Read more »ght: 226px; float: left; margin: 2px;" width="170" height="226" />Branford Marsalis On Tour
Review: Duo's music is 'pure artistry'
Publication: Durham Herald-Sun
Author: Cliff Bellamy
Date: June 3, 2011
There’s so much that is special about the music on “Songs of Mirth and Melancholy.” The release (due to hit stores Tuesday) is the first time Durham resident and NCCU artist in residence Branford Marsalis and Joey Calderazzo, the longtime pianist for Marsalis’ quartet, have recorded as a duo. The music also was recorded at Hayti Heritage Center, and the sound that comes across on this disc is another argument for preserving the Bull City’s great historic spaces.
Then there is the music — three original compositions by Marsalis, four by Calderazzo, plus an arrangement of Wayne Shorter’s “Face on the Barroom Floor” and Johannes Brahms’ “Die Trauernde.” In his press materials, Marsalis says the Brahms composition is the inspiration “for how we approach everything as a duo.”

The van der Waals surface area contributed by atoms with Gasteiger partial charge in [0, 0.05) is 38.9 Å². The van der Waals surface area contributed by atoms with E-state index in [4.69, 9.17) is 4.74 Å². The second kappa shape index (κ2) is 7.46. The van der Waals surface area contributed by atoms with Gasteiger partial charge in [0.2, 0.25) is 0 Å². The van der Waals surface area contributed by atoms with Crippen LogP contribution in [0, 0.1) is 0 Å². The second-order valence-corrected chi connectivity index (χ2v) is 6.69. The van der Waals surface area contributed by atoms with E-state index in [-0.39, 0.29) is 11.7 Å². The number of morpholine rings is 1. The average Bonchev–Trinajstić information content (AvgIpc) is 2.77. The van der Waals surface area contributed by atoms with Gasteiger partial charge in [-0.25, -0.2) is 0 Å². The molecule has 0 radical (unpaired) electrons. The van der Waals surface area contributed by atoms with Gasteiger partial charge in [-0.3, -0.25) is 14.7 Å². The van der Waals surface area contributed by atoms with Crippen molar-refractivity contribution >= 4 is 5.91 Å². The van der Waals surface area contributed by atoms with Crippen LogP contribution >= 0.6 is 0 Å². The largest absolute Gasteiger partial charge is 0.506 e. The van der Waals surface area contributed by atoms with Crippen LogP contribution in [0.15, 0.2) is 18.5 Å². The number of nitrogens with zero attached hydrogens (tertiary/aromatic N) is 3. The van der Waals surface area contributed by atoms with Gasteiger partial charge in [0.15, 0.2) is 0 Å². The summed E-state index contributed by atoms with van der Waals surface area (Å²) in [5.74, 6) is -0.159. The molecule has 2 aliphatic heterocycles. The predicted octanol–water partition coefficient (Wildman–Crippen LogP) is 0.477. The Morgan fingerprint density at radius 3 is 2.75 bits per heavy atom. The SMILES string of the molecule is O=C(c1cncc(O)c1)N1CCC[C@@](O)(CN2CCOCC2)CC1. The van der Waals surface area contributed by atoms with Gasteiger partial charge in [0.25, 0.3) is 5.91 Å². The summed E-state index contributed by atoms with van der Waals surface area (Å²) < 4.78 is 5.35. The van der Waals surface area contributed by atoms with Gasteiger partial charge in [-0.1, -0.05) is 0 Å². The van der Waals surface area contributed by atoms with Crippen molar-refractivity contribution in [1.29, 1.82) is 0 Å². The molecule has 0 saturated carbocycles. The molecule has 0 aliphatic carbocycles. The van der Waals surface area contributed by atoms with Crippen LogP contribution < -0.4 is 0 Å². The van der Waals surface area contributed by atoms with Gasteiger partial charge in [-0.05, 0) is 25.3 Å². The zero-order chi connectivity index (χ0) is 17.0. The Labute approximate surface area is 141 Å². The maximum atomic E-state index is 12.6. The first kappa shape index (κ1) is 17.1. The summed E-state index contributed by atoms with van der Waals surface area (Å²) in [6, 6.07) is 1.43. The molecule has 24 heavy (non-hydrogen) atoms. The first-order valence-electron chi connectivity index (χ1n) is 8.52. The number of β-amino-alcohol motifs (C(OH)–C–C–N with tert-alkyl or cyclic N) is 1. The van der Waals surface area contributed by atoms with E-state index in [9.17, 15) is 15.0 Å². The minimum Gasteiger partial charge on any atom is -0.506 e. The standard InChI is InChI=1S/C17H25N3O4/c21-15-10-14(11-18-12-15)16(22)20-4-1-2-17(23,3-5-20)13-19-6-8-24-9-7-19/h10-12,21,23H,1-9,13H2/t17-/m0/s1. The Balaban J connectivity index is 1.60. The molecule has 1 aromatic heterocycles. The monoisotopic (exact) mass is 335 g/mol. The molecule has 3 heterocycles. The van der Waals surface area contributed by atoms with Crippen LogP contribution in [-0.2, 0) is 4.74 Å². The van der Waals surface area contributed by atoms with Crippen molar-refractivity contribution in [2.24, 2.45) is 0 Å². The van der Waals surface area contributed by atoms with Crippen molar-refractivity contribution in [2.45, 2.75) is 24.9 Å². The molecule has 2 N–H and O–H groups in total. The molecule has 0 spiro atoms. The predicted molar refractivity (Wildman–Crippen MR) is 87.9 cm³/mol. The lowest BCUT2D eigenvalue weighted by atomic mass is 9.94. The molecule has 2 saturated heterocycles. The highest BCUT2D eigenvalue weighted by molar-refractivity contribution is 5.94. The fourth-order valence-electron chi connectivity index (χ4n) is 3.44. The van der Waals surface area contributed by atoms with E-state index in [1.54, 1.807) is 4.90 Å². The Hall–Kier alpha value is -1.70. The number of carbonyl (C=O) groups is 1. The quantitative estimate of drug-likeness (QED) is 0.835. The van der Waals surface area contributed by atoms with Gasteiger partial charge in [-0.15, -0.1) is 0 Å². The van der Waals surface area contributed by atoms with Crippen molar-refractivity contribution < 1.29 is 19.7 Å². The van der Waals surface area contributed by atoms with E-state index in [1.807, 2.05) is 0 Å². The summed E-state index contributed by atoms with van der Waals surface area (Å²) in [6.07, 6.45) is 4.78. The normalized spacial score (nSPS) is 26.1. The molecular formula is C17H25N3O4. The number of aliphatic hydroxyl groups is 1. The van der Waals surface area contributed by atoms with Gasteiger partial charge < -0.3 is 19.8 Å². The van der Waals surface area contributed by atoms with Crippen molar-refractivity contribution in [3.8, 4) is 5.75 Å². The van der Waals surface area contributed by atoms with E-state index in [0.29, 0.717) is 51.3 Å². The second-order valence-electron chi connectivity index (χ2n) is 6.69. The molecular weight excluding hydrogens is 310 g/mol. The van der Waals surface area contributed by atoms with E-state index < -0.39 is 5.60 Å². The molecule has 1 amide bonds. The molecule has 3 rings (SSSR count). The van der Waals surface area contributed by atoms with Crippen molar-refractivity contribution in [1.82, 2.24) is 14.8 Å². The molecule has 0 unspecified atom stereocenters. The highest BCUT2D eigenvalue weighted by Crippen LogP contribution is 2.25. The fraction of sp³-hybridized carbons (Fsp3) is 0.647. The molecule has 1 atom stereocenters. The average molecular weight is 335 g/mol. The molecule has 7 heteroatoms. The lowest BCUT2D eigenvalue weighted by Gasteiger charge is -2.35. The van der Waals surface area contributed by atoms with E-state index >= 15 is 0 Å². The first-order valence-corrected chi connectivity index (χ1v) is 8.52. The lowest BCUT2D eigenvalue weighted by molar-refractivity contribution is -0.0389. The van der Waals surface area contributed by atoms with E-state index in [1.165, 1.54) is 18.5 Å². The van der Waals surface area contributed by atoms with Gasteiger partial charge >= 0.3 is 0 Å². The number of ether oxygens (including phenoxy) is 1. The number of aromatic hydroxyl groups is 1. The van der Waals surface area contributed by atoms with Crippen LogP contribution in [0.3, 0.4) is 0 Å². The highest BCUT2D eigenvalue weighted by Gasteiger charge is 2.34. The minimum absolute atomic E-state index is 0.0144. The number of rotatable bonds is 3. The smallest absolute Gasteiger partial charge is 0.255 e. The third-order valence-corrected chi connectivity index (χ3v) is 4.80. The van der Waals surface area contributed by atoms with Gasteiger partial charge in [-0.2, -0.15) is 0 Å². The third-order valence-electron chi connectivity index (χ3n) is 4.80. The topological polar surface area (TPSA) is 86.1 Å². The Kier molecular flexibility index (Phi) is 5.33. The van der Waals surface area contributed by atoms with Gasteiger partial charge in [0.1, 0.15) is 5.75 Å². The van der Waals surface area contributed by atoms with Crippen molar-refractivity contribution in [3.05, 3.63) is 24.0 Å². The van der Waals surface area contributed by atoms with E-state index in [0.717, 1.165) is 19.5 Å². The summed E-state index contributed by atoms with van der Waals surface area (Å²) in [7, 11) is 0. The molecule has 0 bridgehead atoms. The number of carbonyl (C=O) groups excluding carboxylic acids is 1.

Marsalis (who plays soprano and tenor saxophones on these compositions) and Calderazzo have a musical sixth sense, and on this recording you sense them breathing together in the way they play phrases. Note for example the brief pause that takes place after Marsalis’ initial solos on his composition “The Bard Lachrymose” and on Calderazzo’s “La Valse Kendall,” before Calderazzo subtly moves into his solos.
In his liner notes, Marsalis includes a prominent quote from composer Darius Milhaud on the importance of melody in music, and in addition to Marsalis’ gorgeous playing of the Brahms melody, he and Calderazzo have crafted some memorable, at times stunning, melodies themselves. Listen to Calderazzo’s “Hope,” and Marsalis’ “Precious,” as examples of pure artistry and beauty — tunes you will walk away singing.
Because of its convenience and availability in our time, music too often becomes mere background sound. Marsalis and Calderazzo will have none of that: This is music that makes you want to slow down, sit quietly, and listen with no distractions.